Even with several very smoky days in the interior of BC from forest fires, our new tracker on the outskirts of Kamloops managed to make a whopping 1000 kWhs or (1MWh) in just 13 days! It's best day resulted in 90.9 kWh - enough to power three average houses.

Thursday, 29 June 2017

Another illustration of how net metering works

Here's another example from one of our solar arrays of how net metering works. On June 28, 2017, this array composed of 23 modules on a 2200 square foot house produced a credit of 15 kWh. In other words, it sent 15 kWh of electricity into the grid and the smart meter recorded that surplus generation.

There are some features of this graph worth noting. First, between Midnight and 7AM the house pulled electricity (consumed) from the grid. By 8AM the house's solar array began producing more electricity than the house used and it continued to do so until 6PM. Second, the magnitude of the bars going down (credit) peaked at solar Noon, and the distribution of energy production follows a normal curve shape on a sunny and clear day - assuming that electricity consumption in the house is constant.

This array has already generated a surplus of 136 kWh for the month of June that will roll into July. A surplus in July will roll to August, and so on. With net metering, and a large enough solar array relative to consumption, you can create a substantial credit to reduce your winter billing. This is why solar works well and also why batteries are not required.

Wednesday, 28 June 2017

Solar Is An Excellent Investment

If you're a resident of British Columbia, you've probably noticed that your BC Hydro bills have increased in recent years. Since 2010, residential rates for electricity have increased a whopping 50% for an average annual increase of 7.14%.

With your own solar array, you can take back the power and control future rate increases.

Here's a typical example of a solar array that Sweet Spot Solar can do for you:

* 28 solar modules rated at 305 Watts each will build an 8.54 kW DC array that should produce on average 10,191 kWh/year under ideal conditions on an annualized, multi-year basis assuming a roof pitch of at least 23 degrees [in the interior of BC].

* Sweet Spot Solar's average price for the equipment is around the $20,000 mark (all-in with delivery), and one of our recommended installers can often commission such an array for $6000.

Assuming an installation cost of $6000.00, your array from us will cost $3.03/Watt. This is more than 30% below the British Columbia average.

* Your array is an excellent investment that will generate a return on investment of 5.6%/year. The payback time for the array is 12 years, and over 25 years it will save a total of $91,992.00 on energy bills for a profit of $66,092.00 (savings-installed cost).

To arrange your own quote, contact us at info@sweetspotsolar.com

Wednesday, 7 June 2017

Take that BC Hydro

Solar saves you money! This 2200 square foot house in BC has a solar array composed of 18 modules. During the month of May it used only 39 kWh from the grid, and its total bill from February to June is $186. The owners will likely not purchase electricity until October or November but by then a rolling credit of surplus production can be drawn upon. This is the beauty of net metering.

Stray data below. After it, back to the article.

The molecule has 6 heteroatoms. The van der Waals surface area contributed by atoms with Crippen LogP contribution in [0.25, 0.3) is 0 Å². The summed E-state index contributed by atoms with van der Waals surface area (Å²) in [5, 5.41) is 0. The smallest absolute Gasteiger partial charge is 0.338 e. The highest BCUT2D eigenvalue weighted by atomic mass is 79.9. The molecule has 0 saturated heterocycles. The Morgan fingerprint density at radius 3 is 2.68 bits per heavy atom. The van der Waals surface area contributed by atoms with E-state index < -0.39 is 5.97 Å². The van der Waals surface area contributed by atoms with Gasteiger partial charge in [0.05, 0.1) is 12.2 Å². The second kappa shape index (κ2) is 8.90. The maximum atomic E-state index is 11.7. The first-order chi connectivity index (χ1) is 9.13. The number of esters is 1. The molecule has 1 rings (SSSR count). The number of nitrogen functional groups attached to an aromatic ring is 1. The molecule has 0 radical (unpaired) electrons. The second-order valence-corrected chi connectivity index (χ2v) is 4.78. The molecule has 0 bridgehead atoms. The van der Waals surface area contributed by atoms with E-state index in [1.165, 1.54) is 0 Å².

This house does not have access to natural gas and heats with electric mini-split heat pumps and uses electricity for hot water. It also charges an electric car!

Saturday, 3 June 2017

Arctic Energy and Emerging Technologies Conference and Tradeshow

Sweet Spot Solar's CEO Michael is a speaker at the Arctic Energy and Emerging Technologies Conference and Tradeshow in Inuvik NWT being held between June 12 and 14. The title of his talk is "Solar power: Energy, community capacity building, and sustainability." To learn more, click here.

Tuesday, 30 May 2017

Clouds and solar power production

How well do solar arrays work on cloudy days? Today in Kamloops we had a cloudy day with lots of storm activity circling the city. In spite of this, all of our monitored solar arrays managed to produce between 60-70% of optimal output.

Monday, 22 May 2017

A new array in Kamloops

Congratulations to Adrian and Sara for their new array. This array is located in the Lower Sahali neighbourhood of Kamloops.

Adrian provided the following endorsement:
Since moving to Kamloops, a city that boasts a lot of sun, I have been interested in installing solar panels. In February I flew over a massive solar farm in the deserts of Western China and was really impressed by the potential. But it was a recent trip to England (yes, rainy England!) that showed me that progressive people are installing solar panels all over the world on their homes. Working with Sweet Spot Solar was a wonderful experience, right from the home visit for an initial assessment, to the installation, and finally to the moment I saw on my mobile phone app that I was generating my own power. 

It is composed of 15 monocrystalline Silfab 285 Watt modules coupled with Enphase M-250 micro-inverters. This is a very high quality system that will produce approximately 5100 kWh/year.

The array is mounted on rails on their shingle roof and it is split into two sections.

Our installer worked around existing vent stacks to maximize roof coverage and it looks like several more modules can be added in the future.

On it's first full day of operation (May 22, 2017), this array made an impressive 28.9 kWh.

To learn more and to book your own free quote, visit our website at www.sweetspotsolar.com